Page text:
Continued from last week...
All they wanted was to be remembered -- to change the headline on their suffering from “the forgotten pogrom” to “the not forgotten pogrom.” All they wanted was to draw back the curtain of their sorrow without an asterisk, without a parenthetical, without a “but also” or a “however” or a political catchphrase to qualify or filter their disconsolation. In short, they wanted to take their place in the annals of misery for the same reason all other Jews gather into that space: so they can help whisper endlessly the words “never again” as a beacon to humanity.
That happened on June 1, 2015, 74 years too late but not a minute too soon. The official proclamation was read aloud that day to the world: “On behalf of Iraqi Jews everywhere who yearn to commemorate the Farhud, the Holocaust-era massacre by Arab nationalists in coordination with the Nazis, which occurred June 1-2, 1941 in Baghdad, killing hundreds of innocent Jews and brutalizing thousands more, and pillaging their property …. and on behalf of those who recognize that Palestinian Arab leaders, including the Grand Mufti of Jerusalem, Haj Amin al-Husseini, were central instigators of the violence in Baghdad, along with Iraqi Prime Minister Rashid Ali al-Gailani and the Golden Square coup plotters … and on behalf of those who yearn to recognize that the Farhud was the first step in the process which resulted in the forced exodus of 850,000 to 900,000 Jewish refugees from centuries of peaceful existence in Arab countries … The organizations and individuals assembled and represented here, this June 1, 2015, in New York City at the United Nations, do hereby proclaim June 1st as International Farhud Day, to recognize and commemorate the Nazi-allied massacre by Arabs, the mass forced exodus that followed, and the 850,000 to 900,000 Jewish refugees from Arab Lands. We recognize this date as a lamented day of history that should not be forgotten.”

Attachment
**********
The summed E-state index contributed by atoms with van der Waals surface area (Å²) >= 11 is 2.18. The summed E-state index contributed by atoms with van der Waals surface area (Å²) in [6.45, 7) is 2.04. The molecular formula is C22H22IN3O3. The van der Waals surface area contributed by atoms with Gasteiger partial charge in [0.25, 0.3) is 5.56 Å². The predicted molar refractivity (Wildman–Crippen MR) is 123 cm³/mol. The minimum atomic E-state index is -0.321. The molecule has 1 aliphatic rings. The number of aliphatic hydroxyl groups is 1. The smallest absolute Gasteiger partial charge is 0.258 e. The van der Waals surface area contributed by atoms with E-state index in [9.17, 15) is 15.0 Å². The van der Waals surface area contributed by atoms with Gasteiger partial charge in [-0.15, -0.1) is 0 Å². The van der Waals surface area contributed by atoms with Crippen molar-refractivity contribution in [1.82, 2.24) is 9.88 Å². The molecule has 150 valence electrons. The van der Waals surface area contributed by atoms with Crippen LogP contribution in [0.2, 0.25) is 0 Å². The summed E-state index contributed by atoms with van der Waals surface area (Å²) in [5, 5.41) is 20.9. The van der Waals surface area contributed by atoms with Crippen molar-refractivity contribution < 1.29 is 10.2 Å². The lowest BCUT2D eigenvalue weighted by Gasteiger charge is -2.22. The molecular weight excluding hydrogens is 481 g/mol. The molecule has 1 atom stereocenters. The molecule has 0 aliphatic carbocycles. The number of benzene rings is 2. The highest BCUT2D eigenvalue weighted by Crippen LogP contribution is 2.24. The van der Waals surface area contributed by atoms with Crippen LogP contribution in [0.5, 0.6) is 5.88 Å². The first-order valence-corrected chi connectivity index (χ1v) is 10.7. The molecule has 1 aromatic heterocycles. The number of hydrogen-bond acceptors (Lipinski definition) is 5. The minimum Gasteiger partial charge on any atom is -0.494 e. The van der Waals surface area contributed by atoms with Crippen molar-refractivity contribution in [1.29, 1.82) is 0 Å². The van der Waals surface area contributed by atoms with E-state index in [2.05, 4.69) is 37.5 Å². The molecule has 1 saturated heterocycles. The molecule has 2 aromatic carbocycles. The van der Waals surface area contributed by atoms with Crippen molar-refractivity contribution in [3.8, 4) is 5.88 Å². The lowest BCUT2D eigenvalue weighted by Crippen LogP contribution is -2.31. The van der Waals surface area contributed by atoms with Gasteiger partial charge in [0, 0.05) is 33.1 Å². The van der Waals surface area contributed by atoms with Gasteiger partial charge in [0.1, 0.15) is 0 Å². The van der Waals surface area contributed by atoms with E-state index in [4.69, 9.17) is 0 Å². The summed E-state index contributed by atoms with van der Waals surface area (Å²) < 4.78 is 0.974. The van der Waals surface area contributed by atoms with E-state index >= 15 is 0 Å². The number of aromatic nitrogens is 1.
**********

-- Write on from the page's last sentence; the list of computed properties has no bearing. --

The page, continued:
Seven parchment copies were signed by the five key organizers: Rabbi Elie Abadie of Jews for Justice in Arab Lands, Alyza D. Lewin for both the American Association of Jewish Lawyers and Jurists and the International Association of Jewish Lawyers and Jurists, Maurice Shohet of the World Organization of Jews in Iraq, Avi Posnick for StandWithus, and myself as historian. Signing as witness for the proceedings was Malcolm Hoenlein of the Conference of Presidents of Major American Jewish Organizations. Numerous Jewish and non-Jewish organizations both here and abroad added their voices as co-sponsors, such as Philadelphia-based Scholars for Peace in the Middle East, HARIF – Association of Jews from North Africa and the Middle East in London, the Zionist Federation of Great Britain, and the Babylonian Heritage Society of Israel.
On behalf of Congressional Israel-Allies Caucus in the House of Representatives, co-chair Rep. Trent Franks (R-AZ), issued a public statement expressing “deepest solidarity with Iraqi and the Arab world's Jews. Franks declared, “Today we will change the first of June from a day of a near-forgotten tragedy into International Farhud Day - a day of commemoration - when we call on the entire world to remember the disaster that befell the Arab world's Jews, and to do justice by them and their descendants.”
Those who know the complex inter-relations and brimming calendar of the Jewish communal scene would understandably guess that such an international and multi-organizational undertaking at the UN as a live global event no less would necessitate many months of tedious planning, and probably a grant or two from the donor community. In fact, the entire enterprise took just six weeks from the first light bulb email on April 9 to the culminating applause of Farhud Day on June 1, 2015. As a testament to the long overdue recognition and the deep-seated and visceral understanding of the tragedy, uncharacteristically, the prime movers came together immediately, cohesively, and with humanitarian synchrony. There was no real funding, except for the shoestring contributions of the participants. A team of volunteers were found to man the event.